Appleton, Wis. — David Prosser awoke near dawn on Sunday, April 3, stretched his 68-year-old muscles, and flipped on his cell phone. He frowned. His campaign had booked a bruising 48-hour itinerary of flying around the state in the election’s last hours. But with an unruly hailstorm fast approaching, senior adviser Brian Nemoir had nixed the twin-pistoned plan.
Nemoir, a lanky, fast-talking politico, had a nightmarish vision of the headline: “Supreme Court Justice Prosser, Others Vanish over Wisconsin.” As he reminded me, a scheduled passenger on those skip-hop flights, “No one wants to be the ‘others’ in that story.”
Prosser donned his on-the-trail uniform — dark suit, starched white shirt, and Reagan-era spectacles, the thin-rimmed type with a metal top-bar between the frames — then jumped into a car, making his way south toward Green Lake, a fishing town. On the road, he was going to have to hustle, especially if he wanted to make it back north by nightfall to get his mug on the evening news in the state’s conservative upper swaths.
As he zoomed down an empty rural highway, rain and ice pelted his windshield. There was a gnawing sense among the tight-knit team that the obstacles were getting Biblical: First came the unions, then the personal attacks, now the very heavens. Prosser’s crew arrived safely and on time at a small hotel on the frozen lip of sprawling Big Green Lake, where local Republicans had gathered in a flag-draped ballroom for their annual Lincoln Day dinner. Mark Slate, a county-judge candidate decked out in a stovepipe hat, welcomed Prosser at the door. Heavyset town officials milled nearby, making good use of the cash bar.
Prosser, a former GOP legislator who briefly served as speaker of the state assembly, turned on the charm, moving from the county chair to the handful of Young Republicans, thanking them for their support. Everyone was kind to the gray-haired judge — patting him on the shoulder, exchanging quips — but anxiety hung in the air.
Prosser was locked in a tight reelection fight, battling JoAnne Kloppenburg, an environmental lawyer, to keep his seat. Green Lake conservatives were nervous about his chances. Prosser took to the podium for some extemporaneous remarks, his hands clasping the top of the wooden frame. “Seven weeks ago, this looked like a very sleepy campaign,” he recalled, almost wistfully. “This race is now the most significant judicial race in the country.”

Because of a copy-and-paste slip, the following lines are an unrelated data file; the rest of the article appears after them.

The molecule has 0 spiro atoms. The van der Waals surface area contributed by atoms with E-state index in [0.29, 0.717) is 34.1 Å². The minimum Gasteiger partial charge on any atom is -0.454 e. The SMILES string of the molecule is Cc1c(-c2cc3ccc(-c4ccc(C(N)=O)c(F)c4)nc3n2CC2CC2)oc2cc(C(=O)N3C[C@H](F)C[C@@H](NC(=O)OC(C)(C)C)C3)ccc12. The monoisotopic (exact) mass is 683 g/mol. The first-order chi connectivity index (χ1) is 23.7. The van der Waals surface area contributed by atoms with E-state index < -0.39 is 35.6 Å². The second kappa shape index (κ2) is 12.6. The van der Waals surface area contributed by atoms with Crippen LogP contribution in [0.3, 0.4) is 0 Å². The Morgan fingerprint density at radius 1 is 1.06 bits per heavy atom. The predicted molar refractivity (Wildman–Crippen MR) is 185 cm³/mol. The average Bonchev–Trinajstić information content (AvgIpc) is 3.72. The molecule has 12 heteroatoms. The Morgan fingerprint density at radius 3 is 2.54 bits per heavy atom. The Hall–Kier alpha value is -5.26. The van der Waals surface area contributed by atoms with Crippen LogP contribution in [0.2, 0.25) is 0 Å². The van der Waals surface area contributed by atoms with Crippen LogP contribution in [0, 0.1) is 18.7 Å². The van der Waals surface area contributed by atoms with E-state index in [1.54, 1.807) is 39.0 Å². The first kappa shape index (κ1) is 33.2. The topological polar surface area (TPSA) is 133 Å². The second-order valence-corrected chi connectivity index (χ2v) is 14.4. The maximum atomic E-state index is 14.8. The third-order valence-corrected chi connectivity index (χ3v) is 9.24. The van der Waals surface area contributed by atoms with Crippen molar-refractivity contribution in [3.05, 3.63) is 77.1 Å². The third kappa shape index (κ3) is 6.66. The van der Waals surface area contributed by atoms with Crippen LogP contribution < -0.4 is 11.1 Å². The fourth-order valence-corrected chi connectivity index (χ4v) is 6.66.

Prosser had long been expected to coast to another ten-year term on the bench, especially after he won a convincing 55 percent showing in February’s nonpartisan primary, in which candidates of all political stripes competed for two spots on the general-election ballot. Kloppenburg had placed second, with 25 percent, earning herself a slot; an unknown attorney for the state with a few unremarkable academic appointments, she was hardly in a position to surge.
Besides, springtime skirmishes are usually sleepy affairs in the Badger State, with turnout on average below 20 percent. Prosser knew that he would have to go through the motions, debating Kloppenburg and cutting a couple of ads. But a bloody brawl? No way.
Then Madison erupted. Gov. Scott Walker, a Republican, began to unveil his budget agenda. He went to the mat against the public-sector unions, pledging to strip them of their collective-bargaining power. Democrats, depressed after their poor 2010 showing, suddenly began to exhibit alarming signs of life.
For the three ensuing weeks, swarms of protesters, huddled like carolers, screamed outside of Walker’s office deep into the night; dreadlocked undergraduates gleefully papered the capitol’s marble halls with anti-Walker messages scrawled on cardboard posters. Prosser, who thought he had left partisan politics behind in 1998 when he was appointed to the state supreme court by then-governor Tommy Thompson, found himself smack in the middle of a proxy war.
#page#Once Walker’s budget bill passed in mid-March, after much wrangling and lefty hysterics, progressives decided to make toppling Prosser their cause célèbre. Tripping up Walker’s legislation in the courts was their only option with the GOP holding both legislative chambers. So comrades in the Dane County government promptly filed suit, claiming that the bill’s passage procedure violated the state’s open-meeting laws.
Their case was weak, not that it mattered. All 14 Democratic state senators had fled to Illinois once Walker unfurled his bill, hoping to postpone a final vote with their absence. But while they were busy bragging on MSNBC about their great escape, a Senate clerk approved the GOP-only quorum, enabling the bill to pass. It was an utterly aboveboard maneuver, but a county judge sympathetic to the Democrats put the brakes on the law’s implementation.
The Walker administration, appalled, immediately urged a state appeals court to strike down the circuit court’s ruling. But the appellate panel threw up its hands and kicked the bill to the state supreme court. Since then, pressure has mounted on the seven-member high court to weigh in. So far, the court has resisted.